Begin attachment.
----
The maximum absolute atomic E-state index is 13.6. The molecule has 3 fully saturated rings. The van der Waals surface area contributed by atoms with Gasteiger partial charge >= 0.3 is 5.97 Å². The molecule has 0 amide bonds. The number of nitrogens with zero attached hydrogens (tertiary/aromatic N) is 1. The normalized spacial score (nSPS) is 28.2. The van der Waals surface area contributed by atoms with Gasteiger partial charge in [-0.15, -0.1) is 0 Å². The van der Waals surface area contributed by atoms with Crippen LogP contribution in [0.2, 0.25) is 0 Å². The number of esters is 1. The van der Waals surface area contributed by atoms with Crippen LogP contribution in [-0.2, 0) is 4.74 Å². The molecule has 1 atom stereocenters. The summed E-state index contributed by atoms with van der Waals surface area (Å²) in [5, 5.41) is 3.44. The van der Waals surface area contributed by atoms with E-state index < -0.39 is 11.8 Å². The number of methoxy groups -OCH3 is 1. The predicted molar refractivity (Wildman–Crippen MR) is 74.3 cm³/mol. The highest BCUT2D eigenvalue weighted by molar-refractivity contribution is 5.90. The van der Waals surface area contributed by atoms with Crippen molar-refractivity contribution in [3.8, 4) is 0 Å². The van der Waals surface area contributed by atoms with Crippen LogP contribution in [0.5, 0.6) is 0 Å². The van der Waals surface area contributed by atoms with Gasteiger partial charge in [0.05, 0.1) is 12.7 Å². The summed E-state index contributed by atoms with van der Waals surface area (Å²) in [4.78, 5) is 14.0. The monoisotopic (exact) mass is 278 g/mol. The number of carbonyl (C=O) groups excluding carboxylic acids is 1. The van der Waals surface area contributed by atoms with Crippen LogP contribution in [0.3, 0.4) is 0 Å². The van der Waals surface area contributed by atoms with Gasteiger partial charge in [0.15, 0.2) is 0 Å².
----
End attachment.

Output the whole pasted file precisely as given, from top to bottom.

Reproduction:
The maximum absolute atomic E-state index is 13.6. The molecule has 3 fully saturated rings. The van der Waals surface area contributed by atoms with Gasteiger partial charge >= 0.3 is 5.97 Å². The molecule has 0 amide bonds. The number of nitrogens with zero attached hydrogens (tertiary/aromatic N) is 1. The normalized spacial score (nSPS) is 28.2. The van der Waals surface area contributed by atoms with Gasteiger partial charge in [-0.15, -0.1) is 0 Å². The van der Waals surface area contributed by atoms with Crippen LogP contribution in [0.2, 0.25) is 0 Å². The number of esters is 1. The van der Waals surface area contributed by atoms with Crippen LogP contribution in [-0.2, 0) is 4.74 Å². The molecule has 1 atom stereocenters. The summed E-state index contributed by atoms with van der Waals surface area (Å²) in [5, 5.41) is 3.44. The van der Waals surface area contributed by atoms with E-state index < -0.39 is 11.8 Å². The number of methoxy groups -OCH3 is 1. The predicted molar refractivity (Wildman–Crippen MR) is 74.3 cm³/mol. The highest BCUT2D eigenvalue weighted by molar-refractivity contribution is 5.90. The van der Waals surface area contributed by atoms with Crippen molar-refractivity contribution in [3.8, 4) is 0 Å². The van der Waals surface area contributed by atoms with Crippen LogP contribution in [0.5, 0.6) is 0 Å². The van der Waals surface area contributed by atoms with Gasteiger partial charge in [0.05, 0.1) is 12.7 Å². The summed E-state index contributed by atoms with van der Waals surface area (Å²) in [4.78, 5) is 14.0. The monoisotopic (exact) mass is 278 g/mol. The number of carbonyl (C=O) groups excluding carboxylic acids is 1. The van der Waals surface area contributed by atoms with Crippen LogP contribution in [0.3, 0.4) is 0 Å². The van der Waals surface area contributed by atoms with Gasteiger partial charge in [0.15, 0.2) is 0 Å².